What’s the most common request from customers? Gluten-free bread. So much so that we’ve added it to our sandwich line-up.

Where else do you hang out in the hood? We like the rooftop at Ink 48 if we’re meeting friends for a drink. For dinner, we like Briciola on W51st Street and Mercato on W39th Street, both small, good food and good people – you can’t beat that combination. And, of course, Boxers and Therapy – it is Hell’s Kitchen after all!

Summer’s coming up and the W42ST team needs to look great on the beach – what can help us get there? For sure you want to start out with the

FRESH FROM HELL (212) 956-4355 326 W47TH ST - 8TH/9TH AVE



EATING & DRINKING sauce at Pio Pio began over 20 years ago in Queens. But new on the scene is Ñaño Ecuadorian Kitchen, a homely, familyrun restaurant specializing in recipes passed down through the generations. Try owner Abel’s mother’s seco de pollo, an invigorating chicken stew incorporating naranjilla juice, a fruit with hints of lime and rhubarb. 10th Ave - 47th/48th St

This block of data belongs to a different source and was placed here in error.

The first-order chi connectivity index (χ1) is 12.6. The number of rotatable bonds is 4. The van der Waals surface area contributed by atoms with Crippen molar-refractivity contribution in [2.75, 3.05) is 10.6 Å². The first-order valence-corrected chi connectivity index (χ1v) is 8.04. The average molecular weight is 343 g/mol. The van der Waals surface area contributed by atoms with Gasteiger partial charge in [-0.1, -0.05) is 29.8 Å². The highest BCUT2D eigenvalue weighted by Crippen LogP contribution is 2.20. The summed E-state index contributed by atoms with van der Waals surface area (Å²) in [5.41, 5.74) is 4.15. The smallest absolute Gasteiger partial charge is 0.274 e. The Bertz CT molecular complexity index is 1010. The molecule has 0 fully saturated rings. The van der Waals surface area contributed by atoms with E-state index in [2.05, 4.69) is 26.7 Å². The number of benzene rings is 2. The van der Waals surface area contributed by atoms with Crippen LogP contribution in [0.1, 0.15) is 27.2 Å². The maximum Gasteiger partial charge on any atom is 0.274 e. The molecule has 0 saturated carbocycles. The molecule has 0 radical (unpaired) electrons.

FEED the world


Spanish tapas, Italian pizzas, Greek and Turkish meze, southern French seafood and Moroccan spice – all quintessentially Mediterranean. New kid on the block, Mémé, manages to deliver almost all of them. The style is slanted towards the Cohen brothers’ Franco-MoroccanIsraeli roots, with meze/tapas-style baked meatballs, moussaka and charred merguez sharing center stage with fragrant tagines. The result is completely authentic and effortlessly delivered. 10th Ave - 44th St


You don’t need to go far to fill your social media with snap-worthy global food. Chris Penwarden goes on a grand tour without leaving the hood


ood options in Hell’s Kitchen are so diverse that you can get a flavor of foreign travel without even packing your suitcase. Whether you’re back from vacation and want a taste of the exotic, or just fancy a staycation this summer, there is something here for every palate.